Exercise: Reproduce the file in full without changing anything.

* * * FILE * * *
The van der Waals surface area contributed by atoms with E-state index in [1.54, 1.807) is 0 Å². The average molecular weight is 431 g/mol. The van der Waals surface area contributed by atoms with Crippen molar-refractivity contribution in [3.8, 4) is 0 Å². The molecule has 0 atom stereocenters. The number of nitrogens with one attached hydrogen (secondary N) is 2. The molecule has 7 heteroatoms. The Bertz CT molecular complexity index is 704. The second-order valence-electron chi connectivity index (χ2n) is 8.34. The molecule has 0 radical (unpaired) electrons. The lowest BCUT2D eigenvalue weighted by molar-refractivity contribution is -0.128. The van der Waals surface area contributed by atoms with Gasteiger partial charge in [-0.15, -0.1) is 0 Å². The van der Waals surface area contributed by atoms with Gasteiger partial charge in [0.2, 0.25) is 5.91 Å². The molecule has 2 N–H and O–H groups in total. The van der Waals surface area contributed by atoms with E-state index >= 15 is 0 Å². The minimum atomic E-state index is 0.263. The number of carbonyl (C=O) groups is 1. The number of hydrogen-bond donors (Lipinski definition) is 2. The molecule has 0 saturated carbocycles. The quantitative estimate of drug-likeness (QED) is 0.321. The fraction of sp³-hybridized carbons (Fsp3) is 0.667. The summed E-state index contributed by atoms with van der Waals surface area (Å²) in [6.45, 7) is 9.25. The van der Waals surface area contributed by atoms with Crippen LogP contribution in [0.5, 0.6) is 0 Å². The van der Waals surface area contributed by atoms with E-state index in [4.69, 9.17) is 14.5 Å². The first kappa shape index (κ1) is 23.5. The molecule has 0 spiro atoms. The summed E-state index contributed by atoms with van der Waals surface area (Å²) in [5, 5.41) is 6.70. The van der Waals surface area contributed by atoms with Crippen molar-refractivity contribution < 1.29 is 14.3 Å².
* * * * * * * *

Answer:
The van der Waals surface area contributed by atoms with E-state index in [1.54, 1.807) is 0 Å². The average molecular weight is 431 g/mol. The van der Waals surface area contributed by atoms with Crippen molar-refractivity contribution in [3.8, 4) is 0 Å². The molecule has 0 atom stereocenters. The number of nitrogens with one attached hydrogen (secondary N) is 2. The molecule has 7 heteroatoms. The Bertz CT molecular complexity index is 704. The second-order valence-electron chi connectivity index (χ2n) is 8.34. The molecule has 0 radical (unpaired) electrons. The lowest BCUT2D eigenvalue weighted by molar-refractivity contribution is -0.128. The van der Waals surface area contributed by atoms with Gasteiger partial charge in [-0.15, -0.1) is 0 Å². The van der Waals surface area contributed by atoms with Gasteiger partial charge in [0.2, 0.25) is 5.91 Å². The molecule has 2 N–H and O–H groups in total. The van der Waals surface area contributed by atoms with E-state index >= 15 is 0 Å². The minimum atomic E-state index is 0.263. The number of carbonyl (C=O) groups is 1. The number of hydrogen-bond donors (Lipinski definition) is 2. The molecule has 0 saturated carbocycles. The quantitative estimate of drug-likeness (QED) is 0.321. The fraction of sp³-hybridized carbons (Fsp3) is 0.667. The summed E-state index contributed by atoms with van der Waals surface area (Å²) in [6.45, 7) is 9.25. The van der Waals surface area contributed by atoms with Crippen LogP contribution in [0.5, 0.6) is 0 Å². The van der Waals surface area contributed by atoms with E-state index in [4.69, 9.17) is 14.5 Å². The first kappa shape index (κ1) is 23.5. The molecule has 0 spiro atoms. The summed E-state index contributed by atoms with van der Waals surface area (Å²) in [5, 5.41) is 6.70. The van der Waals surface area contributed by atoms with Crippen molar-refractivity contribution < 1.29 is 14.3 Å².